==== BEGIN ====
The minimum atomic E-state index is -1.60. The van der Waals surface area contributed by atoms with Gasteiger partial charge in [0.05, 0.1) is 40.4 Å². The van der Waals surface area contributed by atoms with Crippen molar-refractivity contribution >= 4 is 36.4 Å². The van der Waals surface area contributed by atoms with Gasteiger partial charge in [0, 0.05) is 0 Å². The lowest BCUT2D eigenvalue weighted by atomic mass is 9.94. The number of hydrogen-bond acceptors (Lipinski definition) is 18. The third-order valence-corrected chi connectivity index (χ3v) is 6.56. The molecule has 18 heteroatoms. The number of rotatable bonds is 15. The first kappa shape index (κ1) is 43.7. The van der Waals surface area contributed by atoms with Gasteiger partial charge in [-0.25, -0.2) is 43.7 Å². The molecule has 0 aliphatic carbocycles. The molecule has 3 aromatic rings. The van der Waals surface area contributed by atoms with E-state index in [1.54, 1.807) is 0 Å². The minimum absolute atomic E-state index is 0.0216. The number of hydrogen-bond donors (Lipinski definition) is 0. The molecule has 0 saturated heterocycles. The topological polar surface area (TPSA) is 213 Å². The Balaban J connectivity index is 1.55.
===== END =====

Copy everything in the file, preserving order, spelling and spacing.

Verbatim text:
The minimum atomic E-state index is -1.60. The van der Waals surface area contributed by atoms with Gasteiger partial charge in [0.05, 0.1) is 40.4 Å². The van der Waals surface area contributed by atoms with Crippen molar-refractivity contribution >= 4 is 36.4 Å². The van der Waals surface area contributed by atoms with Gasteiger partial charge in [0, 0.05) is 0 Å². The lowest BCUT2D eigenvalue weighted by atomic mass is 9.94. The number of hydrogen-bond acceptors (Lipinski definition) is 18. The third-order valence-corrected chi connectivity index (χ3v) is 6.56. The molecule has 18 heteroatoms. The number of rotatable bonds is 15. The first kappa shape index (κ1) is 43.7. The van der Waals surface area contributed by atoms with Gasteiger partial charge in [-0.25, -0.2) is 43.7 Å². The molecule has 0 aliphatic carbocycles. The molecule has 3 aromatic rings. The van der Waals surface area contributed by atoms with E-state index in [1.54, 1.807) is 0 Å². The minimum absolute atomic E-state index is 0.0216. The number of hydrogen-bond donors (Lipinski definition) is 0. The molecule has 0 saturated heterocycles. The topological polar surface area (TPSA) is 213 Å². The Balaban J connectivity index is 1.55.